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    S&P Lowers Outlook for Saudi Arabia, Oman

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    Gulf States see their outlooks lowered by ratings agency as oil prices continue to fall.

    MOSCOW, December 7 (Sputnik) – Ratings agency Standard & Poor’s has revised its outlook for Saudi Arabia down to stable from positive, and for Oman down to negative, as a result of their reliance on income from hydrocarbons and the recent decline in oil prices.

    “We base our outlook revision on our view that, although real economic growth remains relatively strong, we think Saudi Arabia is unlikely to achieve sufficient levels of nominal income to raise the ratings over the next two years,” S&P announced in a statement late on Friday, and published by ArabNews on Sunday.

    The agency went on to say that based on an estimate of Brent oil being priced at $80 per barrel in 2015, and $85 in subsequent years, it has revised down its GDP assumptions from the $25,600 per capita it estimated in June to $23,400 in 2014-17. The kingdom derives around 45% of its GDP from the hydrocarbon sector, S&P noted, but added that during periods of high oil revenue it had paid off almost all its debt and was well-placed for countercyclical policies.

    “The stable outlook reflects our view that Saudi Arabia will keep its very strong fiscal balance sheet and net external asset position, while monetary policy flexibility remains limited and dependence on income from the hydrocarbons sector stays high,” the agency stated. At the same time, it affirmed its "AA-/A-1+" long- and short-term foreign and local currency sovereign credit ratings for the kingdom.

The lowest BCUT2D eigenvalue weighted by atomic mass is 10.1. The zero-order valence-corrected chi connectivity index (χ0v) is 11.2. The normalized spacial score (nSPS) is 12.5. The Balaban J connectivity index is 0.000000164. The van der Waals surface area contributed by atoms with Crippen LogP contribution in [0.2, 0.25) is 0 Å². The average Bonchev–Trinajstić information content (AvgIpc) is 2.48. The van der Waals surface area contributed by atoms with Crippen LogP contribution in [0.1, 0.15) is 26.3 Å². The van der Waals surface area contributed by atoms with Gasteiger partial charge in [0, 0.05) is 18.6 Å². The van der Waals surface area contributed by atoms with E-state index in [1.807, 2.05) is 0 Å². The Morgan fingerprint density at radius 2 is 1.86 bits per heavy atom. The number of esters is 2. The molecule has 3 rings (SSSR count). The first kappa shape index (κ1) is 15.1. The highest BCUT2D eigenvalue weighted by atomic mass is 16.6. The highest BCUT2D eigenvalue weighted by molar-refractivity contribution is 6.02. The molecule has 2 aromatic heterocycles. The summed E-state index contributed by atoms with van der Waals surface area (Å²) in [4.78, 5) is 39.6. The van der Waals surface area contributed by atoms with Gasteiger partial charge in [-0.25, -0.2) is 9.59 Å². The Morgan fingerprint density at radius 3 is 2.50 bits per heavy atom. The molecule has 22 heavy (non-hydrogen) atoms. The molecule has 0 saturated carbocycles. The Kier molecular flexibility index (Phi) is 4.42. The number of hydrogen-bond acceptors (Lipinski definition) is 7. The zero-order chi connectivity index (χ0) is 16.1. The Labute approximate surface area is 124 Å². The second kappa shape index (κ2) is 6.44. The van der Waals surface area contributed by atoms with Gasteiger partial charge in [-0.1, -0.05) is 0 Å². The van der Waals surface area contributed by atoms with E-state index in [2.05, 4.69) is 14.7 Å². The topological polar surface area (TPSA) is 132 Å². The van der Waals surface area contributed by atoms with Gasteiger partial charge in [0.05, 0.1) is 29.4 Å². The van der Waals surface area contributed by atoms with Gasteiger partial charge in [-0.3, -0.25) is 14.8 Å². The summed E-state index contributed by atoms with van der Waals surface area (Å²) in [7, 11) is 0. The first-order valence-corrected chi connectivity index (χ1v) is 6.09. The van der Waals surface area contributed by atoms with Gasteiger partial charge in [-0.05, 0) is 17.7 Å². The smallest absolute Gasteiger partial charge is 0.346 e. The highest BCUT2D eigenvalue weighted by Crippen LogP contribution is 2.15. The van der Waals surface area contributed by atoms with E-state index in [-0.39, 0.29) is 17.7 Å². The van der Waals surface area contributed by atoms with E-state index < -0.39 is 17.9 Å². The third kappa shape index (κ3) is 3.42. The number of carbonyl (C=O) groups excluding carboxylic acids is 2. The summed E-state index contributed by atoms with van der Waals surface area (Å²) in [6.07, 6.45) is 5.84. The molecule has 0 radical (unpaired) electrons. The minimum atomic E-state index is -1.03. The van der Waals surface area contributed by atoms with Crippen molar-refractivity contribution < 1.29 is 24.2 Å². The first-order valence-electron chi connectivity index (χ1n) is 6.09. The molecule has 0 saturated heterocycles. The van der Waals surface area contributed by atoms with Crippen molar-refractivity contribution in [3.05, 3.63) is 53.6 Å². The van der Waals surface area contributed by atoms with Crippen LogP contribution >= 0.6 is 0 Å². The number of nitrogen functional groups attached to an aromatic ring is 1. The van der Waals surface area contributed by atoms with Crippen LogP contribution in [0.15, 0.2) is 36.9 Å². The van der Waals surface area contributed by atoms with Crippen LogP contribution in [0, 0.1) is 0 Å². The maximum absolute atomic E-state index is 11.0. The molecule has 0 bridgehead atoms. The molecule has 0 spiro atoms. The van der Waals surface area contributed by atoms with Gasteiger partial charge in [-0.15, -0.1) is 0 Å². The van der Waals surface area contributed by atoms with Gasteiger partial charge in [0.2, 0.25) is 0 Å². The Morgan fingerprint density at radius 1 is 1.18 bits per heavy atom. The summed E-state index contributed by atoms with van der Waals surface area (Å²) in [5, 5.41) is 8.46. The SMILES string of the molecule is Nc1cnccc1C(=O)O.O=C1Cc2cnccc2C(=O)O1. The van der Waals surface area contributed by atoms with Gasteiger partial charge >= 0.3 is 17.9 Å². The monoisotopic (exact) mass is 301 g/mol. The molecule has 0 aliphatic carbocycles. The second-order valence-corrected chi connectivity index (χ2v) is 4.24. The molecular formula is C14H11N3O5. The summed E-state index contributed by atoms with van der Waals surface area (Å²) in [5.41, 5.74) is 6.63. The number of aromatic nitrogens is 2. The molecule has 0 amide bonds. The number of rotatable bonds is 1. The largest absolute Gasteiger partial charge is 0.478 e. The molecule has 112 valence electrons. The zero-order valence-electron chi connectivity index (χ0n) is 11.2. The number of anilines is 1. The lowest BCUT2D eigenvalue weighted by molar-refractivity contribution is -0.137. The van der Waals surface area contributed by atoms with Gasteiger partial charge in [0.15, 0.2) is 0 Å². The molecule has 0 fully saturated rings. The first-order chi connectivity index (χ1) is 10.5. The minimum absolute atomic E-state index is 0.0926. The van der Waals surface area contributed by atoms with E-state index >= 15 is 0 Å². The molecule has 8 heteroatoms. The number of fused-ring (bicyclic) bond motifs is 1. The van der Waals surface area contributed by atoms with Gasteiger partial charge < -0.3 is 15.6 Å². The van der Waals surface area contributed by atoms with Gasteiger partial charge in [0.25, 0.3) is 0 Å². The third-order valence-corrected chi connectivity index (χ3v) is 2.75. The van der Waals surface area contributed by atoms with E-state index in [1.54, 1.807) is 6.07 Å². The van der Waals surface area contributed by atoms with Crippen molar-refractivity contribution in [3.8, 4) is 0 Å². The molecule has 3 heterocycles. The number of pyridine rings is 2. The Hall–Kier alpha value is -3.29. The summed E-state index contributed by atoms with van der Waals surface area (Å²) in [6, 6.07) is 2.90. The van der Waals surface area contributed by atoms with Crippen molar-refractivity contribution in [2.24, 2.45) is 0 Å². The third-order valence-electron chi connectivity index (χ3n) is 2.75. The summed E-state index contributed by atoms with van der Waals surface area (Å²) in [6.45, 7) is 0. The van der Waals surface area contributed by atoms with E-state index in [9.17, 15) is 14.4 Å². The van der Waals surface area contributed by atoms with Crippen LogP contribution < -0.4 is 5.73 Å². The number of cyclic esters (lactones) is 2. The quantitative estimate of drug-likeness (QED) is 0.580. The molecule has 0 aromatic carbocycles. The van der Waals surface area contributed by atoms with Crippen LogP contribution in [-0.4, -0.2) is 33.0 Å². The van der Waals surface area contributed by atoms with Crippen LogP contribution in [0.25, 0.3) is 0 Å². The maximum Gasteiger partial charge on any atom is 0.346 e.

Also on Friday, Oman had its outlook reduced from stable to negative, according to a statement from the agency which was published online by CPI Financial. S&P highlighted that the Sultanate derives just under one half of it GDP from oil revenues, leaving it vulnerable to a deeper drop in oil prices or rise in spending, and that consequently, “the deterioration in the fiscal or external positions could be sharper than we currently expect,” the statement read.

    The agency also affirmed the Sultanate’s 'A/A-1' long- and short-term foreign and local currency sovereign credit ratings, citing the country’s strong net external and general government asset positions, but warned that its limited monetary flexibility (due to an exchange rate that is pegged to the dollar), and the moderate quality of it public institutions were reasons for caution.


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